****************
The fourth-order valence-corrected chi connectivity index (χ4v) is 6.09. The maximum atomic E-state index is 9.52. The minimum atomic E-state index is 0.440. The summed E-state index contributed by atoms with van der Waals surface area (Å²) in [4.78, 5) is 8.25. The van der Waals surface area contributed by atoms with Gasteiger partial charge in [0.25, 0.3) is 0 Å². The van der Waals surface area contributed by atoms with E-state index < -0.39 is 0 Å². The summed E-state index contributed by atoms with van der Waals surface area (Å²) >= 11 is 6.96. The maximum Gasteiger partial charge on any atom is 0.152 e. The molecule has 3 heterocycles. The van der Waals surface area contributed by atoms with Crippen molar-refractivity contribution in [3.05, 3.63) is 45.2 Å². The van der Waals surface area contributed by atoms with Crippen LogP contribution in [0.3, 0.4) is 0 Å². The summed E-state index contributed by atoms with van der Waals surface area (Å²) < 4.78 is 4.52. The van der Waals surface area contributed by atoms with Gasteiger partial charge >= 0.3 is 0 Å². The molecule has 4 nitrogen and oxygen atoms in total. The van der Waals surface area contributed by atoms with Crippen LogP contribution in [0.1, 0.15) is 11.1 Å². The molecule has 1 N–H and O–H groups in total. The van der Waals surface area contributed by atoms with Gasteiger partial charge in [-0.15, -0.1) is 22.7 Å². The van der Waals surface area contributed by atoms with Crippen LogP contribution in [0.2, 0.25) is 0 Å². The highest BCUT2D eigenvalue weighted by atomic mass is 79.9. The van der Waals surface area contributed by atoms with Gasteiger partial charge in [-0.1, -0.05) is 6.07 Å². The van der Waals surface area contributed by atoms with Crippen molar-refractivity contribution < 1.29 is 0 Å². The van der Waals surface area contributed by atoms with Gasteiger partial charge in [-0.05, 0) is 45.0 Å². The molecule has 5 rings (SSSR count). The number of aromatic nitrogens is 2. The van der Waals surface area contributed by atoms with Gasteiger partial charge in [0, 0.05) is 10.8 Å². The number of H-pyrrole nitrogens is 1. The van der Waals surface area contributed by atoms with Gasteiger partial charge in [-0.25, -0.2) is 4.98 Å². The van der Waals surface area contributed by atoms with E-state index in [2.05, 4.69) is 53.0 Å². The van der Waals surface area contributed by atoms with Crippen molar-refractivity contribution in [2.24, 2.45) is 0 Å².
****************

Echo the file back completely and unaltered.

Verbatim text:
The fourth-order valence-corrected chi connectivity index (χ4v) is 6.09. The maximum atomic E-state index is 9.52. The minimum atomic E-state index is 0.440. The summed E-state index contributed by atoms with van der Waals surface area (Å²) in [4.78, 5) is 8.25. The van der Waals surface area contributed by atoms with Gasteiger partial charge in [0.25, 0.3) is 0 Å². The van der Waals surface area contributed by atoms with E-state index < -0.39 is 0 Å². The summed E-state index contributed by atoms with van der Waals surface area (Å²) >= 11 is 6.96. The maximum Gasteiger partial charge on any atom is 0.152 e. The molecule has 3 heterocycles. The van der Waals surface area contributed by atoms with Crippen molar-refractivity contribution in [3.05, 3.63) is 45.2 Å². The van der Waals surface area contributed by atoms with Crippen LogP contribution in [0.3, 0.4) is 0 Å². The summed E-state index contributed by atoms with van der Waals surface area (Å²) < 4.78 is 4.52. The van der Waals surface area contributed by atoms with Gasteiger partial charge >= 0.3 is 0 Å². The molecule has 4 nitrogen and oxygen atoms in total. The van der Waals surface area contributed by atoms with Crippen LogP contribution in [0.1, 0.15) is 11.1 Å². The molecule has 1 N–H and O–H groups in total. The van der Waals surface area contributed by atoms with Gasteiger partial charge in [-0.15, -0.1) is 22.7 Å². The van der Waals surface area contributed by atoms with Crippen LogP contribution in [0.2, 0.25) is 0 Å². The highest BCUT2D eigenvalue weighted by atomic mass is 79.9. The van der Waals surface area contributed by atoms with Gasteiger partial charge in [-0.1, -0.05) is 6.07 Å². The van der Waals surface area contributed by atoms with Crippen molar-refractivity contribution < 1.29 is 0 Å². The van der Waals surface area contributed by atoms with Gasteiger partial charge in [-0.05, 0) is 45.0 Å². The molecule has 5 rings (SSSR count). The number of aromatic nitrogens is 2. The van der Waals surface area contributed by atoms with Gasteiger partial charge in [0, 0.05) is 10.8 Å². The number of H-pyrrole nitrogens is 1. The van der Waals surface area contributed by atoms with Gasteiger partial charge in [-0.25, -0.2) is 4.98 Å². The van der Waals surface area contributed by atoms with E-state index in [2.05, 4.69) is 53.0 Å². The van der Waals surface area contributed by atoms with Crippen molar-refractivity contribution in [2.24, 2.45) is 0 Å².